Senate junks De Lima’s testimony as hearsay
MANILA, Philippines—The Senate sitting as an impeachment court on Thursday ruled that Justice Secretary de Lima’s testimony about the alleged irregularities in the temporary restraining order (TRO) issued by the Supreme Court last November 15 was hearsay.
But Senate President Juan Ponce-Enrile, presiding officer, also ruled to keep de Lima’s testimony as “part of her testimony” or record.
“It is the ruling of the chairman that to the extent of the facts narrated by the witness…let them remain as part of her testimony, let them remain as part of the record, as a consequence and part of her testimony as a witness,” said Enrile.
But to the extent of the truth or falsity of the alleged irregularities in the TRO based on the dissenting opinion of Supreme Court Associate Justice Lourdes Sereno, the Senate leader said, “Those facts whether they are true or not, that the Chief Justice influenced this, did that, or somebody else.. then to that extent it is hearsay because the witness was not present when those things were being done or being said.”
“So I will allow the testimony of the witness to remain in the record, and admonish, or rather suggest to the court to disregard whether the statement of the Chief Justice or what he did or other justice did in the course of deliberations because those are not within the competence of the witness to testify as they are hearsay,” Enrile added.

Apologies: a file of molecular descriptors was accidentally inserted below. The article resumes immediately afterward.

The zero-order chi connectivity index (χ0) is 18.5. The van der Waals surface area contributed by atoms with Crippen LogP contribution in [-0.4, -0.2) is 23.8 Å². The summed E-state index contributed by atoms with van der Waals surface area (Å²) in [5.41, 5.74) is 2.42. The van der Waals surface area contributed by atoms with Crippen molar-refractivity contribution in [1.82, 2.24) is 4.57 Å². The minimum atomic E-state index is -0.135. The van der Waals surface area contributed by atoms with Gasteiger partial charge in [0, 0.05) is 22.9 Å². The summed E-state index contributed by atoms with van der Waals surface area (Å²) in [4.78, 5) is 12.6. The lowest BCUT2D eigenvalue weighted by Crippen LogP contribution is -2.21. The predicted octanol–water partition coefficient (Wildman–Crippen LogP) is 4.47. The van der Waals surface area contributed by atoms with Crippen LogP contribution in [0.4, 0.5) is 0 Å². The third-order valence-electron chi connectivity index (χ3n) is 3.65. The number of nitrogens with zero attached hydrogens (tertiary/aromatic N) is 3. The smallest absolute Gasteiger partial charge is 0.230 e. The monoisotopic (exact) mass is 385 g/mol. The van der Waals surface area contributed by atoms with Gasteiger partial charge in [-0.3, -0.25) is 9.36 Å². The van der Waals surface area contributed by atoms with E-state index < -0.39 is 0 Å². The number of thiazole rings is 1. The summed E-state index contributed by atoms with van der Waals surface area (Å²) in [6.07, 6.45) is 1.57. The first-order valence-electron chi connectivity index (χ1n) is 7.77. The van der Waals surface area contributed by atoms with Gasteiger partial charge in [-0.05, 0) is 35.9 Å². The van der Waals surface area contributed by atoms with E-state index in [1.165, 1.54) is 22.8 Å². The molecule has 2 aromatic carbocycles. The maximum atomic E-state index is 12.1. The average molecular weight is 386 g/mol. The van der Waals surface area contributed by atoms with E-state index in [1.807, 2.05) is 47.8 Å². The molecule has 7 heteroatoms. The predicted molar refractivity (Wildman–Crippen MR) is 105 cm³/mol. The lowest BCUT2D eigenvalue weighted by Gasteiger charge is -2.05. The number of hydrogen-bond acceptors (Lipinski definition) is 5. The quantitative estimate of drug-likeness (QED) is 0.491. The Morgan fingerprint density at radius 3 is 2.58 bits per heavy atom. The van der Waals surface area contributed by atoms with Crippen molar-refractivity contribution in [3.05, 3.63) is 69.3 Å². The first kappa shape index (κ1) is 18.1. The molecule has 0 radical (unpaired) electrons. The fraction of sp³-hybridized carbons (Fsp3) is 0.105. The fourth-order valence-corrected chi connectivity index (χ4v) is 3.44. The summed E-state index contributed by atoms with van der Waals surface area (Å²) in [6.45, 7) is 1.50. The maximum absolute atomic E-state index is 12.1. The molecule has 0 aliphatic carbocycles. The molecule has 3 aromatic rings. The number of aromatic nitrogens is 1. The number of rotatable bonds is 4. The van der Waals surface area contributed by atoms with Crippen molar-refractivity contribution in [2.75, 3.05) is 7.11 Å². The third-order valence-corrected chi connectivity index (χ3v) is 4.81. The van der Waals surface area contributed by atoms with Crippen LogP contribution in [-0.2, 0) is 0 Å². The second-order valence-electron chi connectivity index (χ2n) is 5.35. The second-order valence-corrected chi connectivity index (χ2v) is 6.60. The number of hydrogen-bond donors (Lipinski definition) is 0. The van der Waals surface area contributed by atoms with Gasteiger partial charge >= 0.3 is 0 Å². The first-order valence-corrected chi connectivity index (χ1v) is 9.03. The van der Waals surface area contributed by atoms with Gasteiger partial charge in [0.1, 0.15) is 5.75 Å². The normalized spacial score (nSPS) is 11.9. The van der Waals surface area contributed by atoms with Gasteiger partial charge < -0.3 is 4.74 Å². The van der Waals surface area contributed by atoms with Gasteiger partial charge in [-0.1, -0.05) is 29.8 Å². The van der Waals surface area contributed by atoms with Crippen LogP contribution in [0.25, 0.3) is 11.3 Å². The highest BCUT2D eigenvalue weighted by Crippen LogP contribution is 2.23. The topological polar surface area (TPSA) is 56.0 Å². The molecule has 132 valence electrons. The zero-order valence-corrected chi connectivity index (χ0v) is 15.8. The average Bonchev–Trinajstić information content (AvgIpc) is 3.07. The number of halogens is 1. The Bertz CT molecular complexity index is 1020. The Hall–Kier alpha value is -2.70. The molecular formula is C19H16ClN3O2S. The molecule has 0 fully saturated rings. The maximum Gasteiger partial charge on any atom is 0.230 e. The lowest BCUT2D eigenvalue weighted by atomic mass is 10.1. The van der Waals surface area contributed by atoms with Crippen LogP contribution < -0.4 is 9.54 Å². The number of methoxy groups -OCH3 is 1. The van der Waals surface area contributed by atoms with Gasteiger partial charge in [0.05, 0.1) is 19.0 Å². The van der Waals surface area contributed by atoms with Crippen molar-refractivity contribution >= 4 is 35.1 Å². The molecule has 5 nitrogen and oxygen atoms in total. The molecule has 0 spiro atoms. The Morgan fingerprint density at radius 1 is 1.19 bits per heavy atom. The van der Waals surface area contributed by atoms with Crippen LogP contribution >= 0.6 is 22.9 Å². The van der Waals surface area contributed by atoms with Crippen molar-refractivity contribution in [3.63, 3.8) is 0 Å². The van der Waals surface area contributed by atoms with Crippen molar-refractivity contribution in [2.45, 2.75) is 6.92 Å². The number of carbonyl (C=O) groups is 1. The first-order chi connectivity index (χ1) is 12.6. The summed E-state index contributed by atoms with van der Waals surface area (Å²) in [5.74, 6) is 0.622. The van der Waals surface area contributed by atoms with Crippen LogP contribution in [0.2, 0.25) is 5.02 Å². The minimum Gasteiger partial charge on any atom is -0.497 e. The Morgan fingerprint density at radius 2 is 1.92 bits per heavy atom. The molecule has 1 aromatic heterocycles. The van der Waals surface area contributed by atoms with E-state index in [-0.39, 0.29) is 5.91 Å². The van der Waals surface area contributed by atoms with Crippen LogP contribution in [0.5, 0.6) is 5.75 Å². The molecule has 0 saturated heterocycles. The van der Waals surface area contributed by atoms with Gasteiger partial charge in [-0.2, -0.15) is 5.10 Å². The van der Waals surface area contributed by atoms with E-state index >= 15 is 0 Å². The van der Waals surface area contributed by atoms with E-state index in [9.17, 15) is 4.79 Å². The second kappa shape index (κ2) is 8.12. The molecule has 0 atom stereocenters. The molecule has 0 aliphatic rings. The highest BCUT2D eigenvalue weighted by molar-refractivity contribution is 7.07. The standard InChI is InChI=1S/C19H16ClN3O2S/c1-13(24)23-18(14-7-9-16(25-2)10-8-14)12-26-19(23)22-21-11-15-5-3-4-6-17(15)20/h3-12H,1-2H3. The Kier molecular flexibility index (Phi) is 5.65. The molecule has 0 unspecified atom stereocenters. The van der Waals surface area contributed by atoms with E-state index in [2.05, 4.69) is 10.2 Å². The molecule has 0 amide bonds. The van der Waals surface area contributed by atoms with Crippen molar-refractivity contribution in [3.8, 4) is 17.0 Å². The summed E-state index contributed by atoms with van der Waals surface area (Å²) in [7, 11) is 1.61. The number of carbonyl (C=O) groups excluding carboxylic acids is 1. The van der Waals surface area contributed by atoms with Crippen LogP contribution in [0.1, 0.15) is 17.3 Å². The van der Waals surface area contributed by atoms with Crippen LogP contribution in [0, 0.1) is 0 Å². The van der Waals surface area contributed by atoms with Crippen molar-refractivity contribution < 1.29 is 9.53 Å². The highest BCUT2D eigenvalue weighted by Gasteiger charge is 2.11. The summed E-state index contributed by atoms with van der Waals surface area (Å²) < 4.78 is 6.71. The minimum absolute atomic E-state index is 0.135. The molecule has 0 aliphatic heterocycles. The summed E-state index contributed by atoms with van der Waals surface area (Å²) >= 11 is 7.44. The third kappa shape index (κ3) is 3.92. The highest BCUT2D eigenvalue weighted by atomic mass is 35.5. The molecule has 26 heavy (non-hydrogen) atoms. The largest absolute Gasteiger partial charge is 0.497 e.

The Senate leader made the ruling when Corona’s lead counsel, former Supreme Court Associate Justice Serafin Cuevas, moved to strike out de Lima’s testimony about the alleged irregularities merely based on Sereno’s dissenting opinion.
“I will move, much to my regret, for the striking out of the entirety of the testimony of the witness on the ground that the same is hearsay in so far as the accuracy, the truth and alleged authenticity of what is alleged as basic facts for the dissenting opinion,” said Cuevas.
“I regret to do that your honor. But the rules of evidence and procedure compelled me to do so. I’m not questioning that there’s such a dissenting opinion but I’m not in conformity with it what was stated and the statement of facts made because they are controverted by the other facts…” he said.
De Lima has pointed out that based on Sereno’s dissenting opinion, the Supreme Court implemented the TRO despite its failure to meet all the conditions set for the issuance of the order.
“This is a conditional TRO but it was made to appear that it could already be implemented,” she said, responding to queries of Corona’s lead counsel, former Supreme Court Associate Justice Serafin Cuevas.
De Lima also cited the alleged failure to reflect the exact voting in a November 18 resolution issued on the matter when Associate Justice Antonio Carpio sought for a clarificatory of the issuance of the TRO.
“Because it was never stated in the November 18 resolution that there was no compliance yet of the condition… so it’s deemed suspended until compliance with the condition,” she explained.
And instead of clarifying the exact voting and matters voted upon on November 18, the “error” was further compounded when the Chief Justice came up with his own version of the November 22 clarificatory resolution which did not reflect the correct voting, De Lima said.